Starting Spike's Body

A project log for Spike, the Robot Dog

An open-source four-legged robotics platform

Michael GMichael G 05/25/2019 at 02:580 Comments

Starting Spike’s Body and Adding a Leg:

Now that we have one leg completely designed, we simply need to appropriately mirror the Leg Assembly appropriately to go in each of the four locations. Note that since, the legs are all designed by default to bend their joints in the same direction (essentially all the legs are designed as “front legs”, as anatomically the joints in the front and back legs of a cheetah bend anti-directionally relative to one another). Therefore, the legs themselves are identical front to back, but mirrored side-to-side, while the Leg Motor Box is mirrored both front-to-back and side-to-side. This approach ensures that Spike has the widest possible stance for his size and makes sure Spike’s body is as compact as possible.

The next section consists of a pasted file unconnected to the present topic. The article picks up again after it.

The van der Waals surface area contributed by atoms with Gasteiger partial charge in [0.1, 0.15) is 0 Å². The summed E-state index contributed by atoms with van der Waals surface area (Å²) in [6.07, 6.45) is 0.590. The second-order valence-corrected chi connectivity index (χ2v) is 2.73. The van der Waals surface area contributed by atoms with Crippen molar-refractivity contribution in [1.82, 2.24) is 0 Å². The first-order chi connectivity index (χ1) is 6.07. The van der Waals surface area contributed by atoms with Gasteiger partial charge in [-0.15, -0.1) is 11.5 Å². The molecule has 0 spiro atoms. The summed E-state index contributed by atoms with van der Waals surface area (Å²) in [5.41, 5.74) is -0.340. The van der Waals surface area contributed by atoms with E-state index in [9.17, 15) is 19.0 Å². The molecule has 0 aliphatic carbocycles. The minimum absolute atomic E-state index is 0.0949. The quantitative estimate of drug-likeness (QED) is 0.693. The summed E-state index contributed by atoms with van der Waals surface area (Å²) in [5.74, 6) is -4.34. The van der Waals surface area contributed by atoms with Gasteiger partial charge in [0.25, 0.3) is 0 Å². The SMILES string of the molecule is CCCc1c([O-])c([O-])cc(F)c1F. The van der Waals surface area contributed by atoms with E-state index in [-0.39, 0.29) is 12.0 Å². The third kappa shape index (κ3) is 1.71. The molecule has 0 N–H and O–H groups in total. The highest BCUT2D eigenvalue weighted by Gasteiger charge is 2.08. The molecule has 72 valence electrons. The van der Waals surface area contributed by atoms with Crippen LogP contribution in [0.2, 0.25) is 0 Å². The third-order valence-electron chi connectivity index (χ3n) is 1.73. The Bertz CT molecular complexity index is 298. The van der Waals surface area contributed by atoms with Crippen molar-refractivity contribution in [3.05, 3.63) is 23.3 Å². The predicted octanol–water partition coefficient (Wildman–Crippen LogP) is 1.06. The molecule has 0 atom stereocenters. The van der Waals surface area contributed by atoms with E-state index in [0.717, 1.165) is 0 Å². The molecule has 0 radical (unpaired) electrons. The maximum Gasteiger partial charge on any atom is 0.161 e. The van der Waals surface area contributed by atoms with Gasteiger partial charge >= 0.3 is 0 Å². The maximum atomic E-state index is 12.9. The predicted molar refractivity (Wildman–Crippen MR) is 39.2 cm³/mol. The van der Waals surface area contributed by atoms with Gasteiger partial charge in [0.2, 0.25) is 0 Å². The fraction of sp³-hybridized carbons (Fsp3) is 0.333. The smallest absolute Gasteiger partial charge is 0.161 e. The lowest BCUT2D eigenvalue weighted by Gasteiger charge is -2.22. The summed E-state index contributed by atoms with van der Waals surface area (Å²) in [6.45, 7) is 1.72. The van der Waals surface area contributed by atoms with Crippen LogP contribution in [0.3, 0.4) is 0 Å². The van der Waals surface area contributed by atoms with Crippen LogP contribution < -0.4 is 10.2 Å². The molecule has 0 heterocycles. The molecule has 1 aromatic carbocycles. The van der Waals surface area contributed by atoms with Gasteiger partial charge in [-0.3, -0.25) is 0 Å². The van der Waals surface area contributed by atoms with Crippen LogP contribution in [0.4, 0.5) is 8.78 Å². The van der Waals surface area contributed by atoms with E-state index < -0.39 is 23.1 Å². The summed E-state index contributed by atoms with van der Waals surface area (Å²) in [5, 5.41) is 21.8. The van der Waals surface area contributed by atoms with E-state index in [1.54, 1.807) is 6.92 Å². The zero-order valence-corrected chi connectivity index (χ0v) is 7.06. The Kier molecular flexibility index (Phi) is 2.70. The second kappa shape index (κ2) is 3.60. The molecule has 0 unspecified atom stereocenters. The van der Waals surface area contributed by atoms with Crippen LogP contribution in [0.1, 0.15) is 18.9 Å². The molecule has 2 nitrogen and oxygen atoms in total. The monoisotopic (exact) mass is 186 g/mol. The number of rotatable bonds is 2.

I started by creating a rectangle in SolidWorks the size that I roughly wanted Spike to be as the Main Lower Plate. Once I had a rough size determined I added two vertical Leg Retention Plates, each with two holes for press-fit bearings with a ¾” inner diameter.  The inner races of the bearings will be captured on both sides, with the hole assembly pulled together by two 5/16” bolts, pulling the inside of the bearings’ inner races against washers placed on the ¾” hip D-shaft pressing against the Leg Motor Box’s side plates.

At this point I was unsure where exactly to fit the two motors per side (referring to front-back) needed to power Spike’s hips. To start, I lengthened the Main Lower Plate to provide some room for batteries right in Spike’s belly and added two more Leg Retention Plates on the opposite side of Spike. I also mirrored one leg to check for clearance issues during hip rotation, and then accordingly tweaked the motor placement in the Leg Motor Boxes and changed the bearing-to-bearing distance in the Leg Retention plate to fix clearance issues during hip movement

Now that I had fixed the clearance issues during hip movement, I realized that there was sufficient space in between the Leg Motor Box Assemblies on each side to fit two more Nema 23 Stepper Motors with 15:1 planetary gearboxes, as used everywhere in Spike so far. For now, I’m leaving them in rough position, and I’ll add a waterjet flexure motor mount later on.